We climbed to the top of the hill and followed a barbed wire fence for a few yards. The fence was down at the point where we needed to drop into the draw on the other side of the hill, so we effortlessly stepped over it and kept going. Now that we were going downhill in the shadows of the mountain, I began to cool off and really open my eyes. I was no longer walking directly behind Seth, following the footprints that he left. I was making my own trail in an effort to cover more area and get a new view of potential hiding places for sheds.

The ground was littered with cedar branches and twigs, all of them looking like antlers. I would take a couple steps, scan the area and repeat. I was falling farther and farther behind Seth who would periodically give a small bird-like whistle so I knew where he was. I'd catch up to him and the cycle would start over again.

Seth mentioned earlier when we stopped at this place that he'd been hiking around in the same area once before and had seen a herd of about 200 elk. Up to this point I had never really seen an elk in the wild. I've seen hundreds of deer, antelope, jack rabbits, and even a tarantula, but no elk.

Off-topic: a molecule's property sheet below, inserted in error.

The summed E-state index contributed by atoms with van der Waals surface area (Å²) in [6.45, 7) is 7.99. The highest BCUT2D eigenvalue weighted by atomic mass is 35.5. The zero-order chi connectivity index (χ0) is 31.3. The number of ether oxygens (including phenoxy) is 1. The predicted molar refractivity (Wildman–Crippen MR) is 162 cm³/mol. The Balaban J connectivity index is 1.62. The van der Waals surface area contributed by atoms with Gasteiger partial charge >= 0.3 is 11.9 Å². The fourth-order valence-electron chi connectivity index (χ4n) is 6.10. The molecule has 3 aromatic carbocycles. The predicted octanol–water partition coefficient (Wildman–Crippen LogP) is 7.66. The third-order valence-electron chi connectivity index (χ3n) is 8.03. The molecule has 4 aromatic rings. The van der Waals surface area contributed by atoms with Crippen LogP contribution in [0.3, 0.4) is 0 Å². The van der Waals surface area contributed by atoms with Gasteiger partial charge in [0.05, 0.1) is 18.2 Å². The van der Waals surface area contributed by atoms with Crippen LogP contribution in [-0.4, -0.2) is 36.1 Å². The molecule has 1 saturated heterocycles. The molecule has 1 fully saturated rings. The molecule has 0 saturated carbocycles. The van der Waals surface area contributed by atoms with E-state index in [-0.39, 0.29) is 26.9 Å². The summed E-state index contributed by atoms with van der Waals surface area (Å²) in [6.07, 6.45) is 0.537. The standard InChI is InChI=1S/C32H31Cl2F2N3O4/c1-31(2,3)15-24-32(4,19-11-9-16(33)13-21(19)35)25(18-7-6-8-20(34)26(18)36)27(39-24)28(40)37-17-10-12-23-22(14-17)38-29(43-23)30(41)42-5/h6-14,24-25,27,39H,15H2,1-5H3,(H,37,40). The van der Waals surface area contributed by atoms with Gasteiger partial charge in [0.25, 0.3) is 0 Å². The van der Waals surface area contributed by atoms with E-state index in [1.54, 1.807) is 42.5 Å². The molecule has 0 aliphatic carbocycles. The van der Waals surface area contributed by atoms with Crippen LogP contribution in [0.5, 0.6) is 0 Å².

About an hour or so into our hike, Seth gave a faint whistle and motioned to me to come quickly, but quietly over to where he was standing. I made my way over to him and he pointed towards the rolling hills in front of us. "You see that elk?" he whispered, "it's laying down right out there on that hill." I looked and couldn't see anything. He handed me his binoculars and I scanned the hillside. There straight across from us about 250 yards away, was a cow elk. Not just one, but a couple. We slowly inched our way over to a large boulder where we would be more hidden and have a better view. I scanned the hillside again and this time counted at least 10 elk. As we sat there and watched, more elk came into view. Most of them were grazing and making their way towards another draw that would lead down into a field full of grass. There were at least 40-50 elk in the herd, including two young bulls with small spikes. We were upwind from them and had several trees and boulders to hide in and just observe these beautiful animals. All those eyes and ears and not one of them knew we were there.